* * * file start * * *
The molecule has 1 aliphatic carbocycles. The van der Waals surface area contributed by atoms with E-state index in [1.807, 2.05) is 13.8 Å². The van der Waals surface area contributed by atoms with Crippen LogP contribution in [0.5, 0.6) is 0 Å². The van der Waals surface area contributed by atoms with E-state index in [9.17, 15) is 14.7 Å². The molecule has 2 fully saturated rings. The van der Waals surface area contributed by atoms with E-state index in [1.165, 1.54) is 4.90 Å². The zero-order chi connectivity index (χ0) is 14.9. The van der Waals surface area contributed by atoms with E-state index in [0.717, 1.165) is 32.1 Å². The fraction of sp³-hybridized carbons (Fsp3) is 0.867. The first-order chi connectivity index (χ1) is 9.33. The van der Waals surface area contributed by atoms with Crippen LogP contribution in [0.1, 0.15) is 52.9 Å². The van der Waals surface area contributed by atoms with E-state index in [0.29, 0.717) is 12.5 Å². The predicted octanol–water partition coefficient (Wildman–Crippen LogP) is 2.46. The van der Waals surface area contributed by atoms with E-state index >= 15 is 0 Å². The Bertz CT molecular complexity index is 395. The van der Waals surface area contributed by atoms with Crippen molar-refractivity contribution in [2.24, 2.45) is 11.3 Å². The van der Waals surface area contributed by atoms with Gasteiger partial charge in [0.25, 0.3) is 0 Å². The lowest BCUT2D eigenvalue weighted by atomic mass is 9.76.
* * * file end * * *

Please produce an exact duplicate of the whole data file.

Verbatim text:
The molecule has 1 aliphatic carbocycles. The van der Waals surface area contributed by atoms with E-state index in [1.807, 2.05) is 13.8 Å². The van der Waals surface area contributed by atoms with Crippen LogP contribution in [0.5, 0.6) is 0 Å². The van der Waals surface area contributed by atoms with E-state index in [9.17, 15) is 14.7 Å². The molecule has 2 fully saturated rings. The van der Waals surface area contributed by atoms with E-state index in [1.165, 1.54) is 4.90 Å². The zero-order chi connectivity index (χ0) is 14.9. The van der Waals surface area contributed by atoms with E-state index in [0.717, 1.165) is 32.1 Å². The fraction of sp³-hybridized carbons (Fsp3) is 0.867. The first-order chi connectivity index (χ1) is 9.33. The van der Waals surface area contributed by atoms with Crippen LogP contribution in [0.1, 0.15) is 52.9 Å². The van der Waals surface area contributed by atoms with E-state index in [0.29, 0.717) is 12.5 Å². The predicted octanol–water partition coefficient (Wildman–Crippen LogP) is 2.46. The van der Waals surface area contributed by atoms with E-state index >= 15 is 0 Å². The Bertz CT molecular complexity index is 395. The van der Waals surface area contributed by atoms with Crippen molar-refractivity contribution in [2.24, 2.45) is 11.3 Å². The van der Waals surface area contributed by atoms with Gasteiger partial charge in [0.25, 0.3) is 0 Å². The lowest BCUT2D eigenvalue weighted by atomic mass is 9.76.